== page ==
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Electrowetting: Mixing water and electricity

By Christopher Lockwood, Trainee Patent Attorney

Introduction to Electrowetting

Gabriel Lippmann first published his work on electrocapillarity, the basis of modern electrowetting on dielectric, in 1875[1]. Lippmann observed that the meniscus of mercury in a capillary tube could be modified with the application of a small electric potential.[2] It was found that the same process could not be performed with water as, upon application of a potential difference across electrodes submerged in water, electrolysis occurs.

The advancement of electrowetting came with the introduction of a dielectric material to separate the water from one of the electrodes[3]. A water droplet is disposed on, for example, a dielectric film and, on application of a voltage across the droplet and film, flattening of the water droplet occurs. The below figure shows a schematic diagram of an electrowetting on dielectric setup.

Figure 1 – A schematic diagram of an electrowetting on dielectric setup. A water droplet is disposed on a dielectric film.

The flattening of the water droplet can be substantial, as shown in the below sequence of images. The top left image shows the application of 0 volts while the bottom right image shows a 5000 volt potential difference across the electrodes.

Figure 2 – A sequence of images showing the electrowetting effect, taken during my research into the application of electrowetting as a liquid lens.

Applications and patents for electrowetting devices

The term electrowetting is attributed to G. Beni and S. Hackwood who, in 1981, used the phenomena to propose a new type of display device. Beni and Hackwood were named inventors on US patent US4417786A, issued 29 September 1983, for their invention titled “Devices based on surface tension changes”.  The patent was directed towards “A new class of devices that undergo an optical change upon application of an electrical field and that have desirable stability based on the modification of the surface tension interaction between materials.”

Since the issue of Beni and Hackwood’s patent 40 years ago, many of the major tech companies such as Apple, Samsung and Amazon have filed patents related to electrowetting displays. For example, Samsung Display Co Ltd was granted KR 20120117229 A in 2017 entitled “Electrowetting display”. The Samsung patent sets out the advantages of an electrowetting display over conventional screens as, “Since the electro-wet display device does not use a polarizing plate, it has an advantage of excellent light transmission and reflection efficiency, low power consumption, and fast response speed.”

Electrowetting has also precipitated the development of new, promising liquid lens technologies.[4] This technology has the advantage over solid lenses as there are no mechanical parts, therefore eliminating the chance of mechanical failure and reducing the lens’ footprint, making it suitable for use in technology miniaturization.[5] Amongst the first patent applications to mention the application of electrowetting to liquid lenses is WO9918456A1, entitled “LENS WITH VARIABLE FOCUS”. The patent is directed towards “providing a lens whose focal length can vary continuously as a function of an electrical command, by using the phenomenon of electrowetting”.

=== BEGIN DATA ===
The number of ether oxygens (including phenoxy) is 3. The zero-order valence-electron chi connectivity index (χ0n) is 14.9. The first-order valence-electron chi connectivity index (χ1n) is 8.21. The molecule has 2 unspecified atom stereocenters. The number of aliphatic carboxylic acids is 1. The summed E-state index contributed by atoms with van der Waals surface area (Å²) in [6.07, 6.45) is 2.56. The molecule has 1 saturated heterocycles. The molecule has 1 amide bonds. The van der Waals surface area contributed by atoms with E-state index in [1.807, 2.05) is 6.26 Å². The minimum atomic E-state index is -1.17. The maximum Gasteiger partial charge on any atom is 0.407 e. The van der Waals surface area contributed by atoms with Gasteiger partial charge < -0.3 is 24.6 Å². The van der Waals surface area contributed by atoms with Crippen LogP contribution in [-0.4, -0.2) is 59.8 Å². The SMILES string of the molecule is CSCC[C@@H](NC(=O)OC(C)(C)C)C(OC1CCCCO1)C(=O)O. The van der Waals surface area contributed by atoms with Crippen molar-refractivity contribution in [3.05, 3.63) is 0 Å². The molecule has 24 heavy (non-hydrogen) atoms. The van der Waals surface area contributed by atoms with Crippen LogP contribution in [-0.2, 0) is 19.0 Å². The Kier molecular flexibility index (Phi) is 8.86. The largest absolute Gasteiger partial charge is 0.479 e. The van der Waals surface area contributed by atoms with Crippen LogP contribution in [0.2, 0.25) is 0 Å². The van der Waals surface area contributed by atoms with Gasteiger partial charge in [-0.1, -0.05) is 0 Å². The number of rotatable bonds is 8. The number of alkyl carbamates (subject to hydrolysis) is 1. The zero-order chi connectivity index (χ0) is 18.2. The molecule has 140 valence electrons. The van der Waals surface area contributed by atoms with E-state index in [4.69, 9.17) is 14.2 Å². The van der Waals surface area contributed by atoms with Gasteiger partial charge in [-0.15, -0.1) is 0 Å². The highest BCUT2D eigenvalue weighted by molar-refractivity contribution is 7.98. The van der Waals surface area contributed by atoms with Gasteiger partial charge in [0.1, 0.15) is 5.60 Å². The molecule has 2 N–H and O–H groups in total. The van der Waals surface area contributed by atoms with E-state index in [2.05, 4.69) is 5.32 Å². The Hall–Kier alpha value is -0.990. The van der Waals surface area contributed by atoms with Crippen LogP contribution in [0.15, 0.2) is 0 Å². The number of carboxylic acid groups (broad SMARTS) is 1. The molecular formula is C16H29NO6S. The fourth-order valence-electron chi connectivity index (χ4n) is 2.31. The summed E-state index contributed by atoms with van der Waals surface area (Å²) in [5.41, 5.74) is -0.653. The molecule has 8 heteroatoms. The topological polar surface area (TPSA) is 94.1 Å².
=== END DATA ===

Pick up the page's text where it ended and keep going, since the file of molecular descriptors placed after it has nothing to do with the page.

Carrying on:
Figure 3, taken from WO9918456A1, shows a simplified cross-section of the liquid lens. The description describes the figure: “ A drop of an insulating liquid 11 is placed on the inner surface of a wall of a dielectric enclosure 12 filled with a conductive liquid 13. The insulating liquid 11 and the conductive liquid 13 are both transparent, immiscible, have different optical indices and have substantially the same density…When a voltage V is established between electrodes 16 and 17, an electric field is created which, according to the principle of electrowetting mentioned above, will increase the wettability of zone 15 with respect to conductive liquid 13. As a result, the conductive liquid 13 moves and deforms the drop of insulating liquid 11. A variation of the focal length of the lens is thus obtained.”


Although the physics underlying the principle of electrowetting are set by the laws of nature and are unchanging, the innovation and application of the phenomenon has been vast and varied. It will be exciting to see new advances and implementations of this technology.

[1] Lippmann, G. (1875) Relations entre les phénomènes électriques et capillaires. Gauthier-Villars.


[3] Berge, B. (1993) ‘Electrocapillarité et mouillage de films isolants par l’eau’, Comptes rendus de l’Académie des sciences. Série 2, Mécanique, Physique, Chimie, Sciences de l’univers, Sciences de la Terre, 317(2), pp. 157-163.

[4] Kang, M. and Yue, R. (2012) ‘Variable-focus liquid lens based on EWOD’, Journal of Adhesion Science and Technology, 26(12-17), pp. 1941-1946.

[5] Deladi, S., Suijver, J., Shi, Y., Shahzad, K., De Boer, B., Rademakers, A., Van Der Vleuten, C., Jankovic, L., Bongers, E. and Harks, E. (2010) ‘Miniaturized ultrasound scanner by electrowetting’, Applied Physics Letters, 97(6), pp. 064102.

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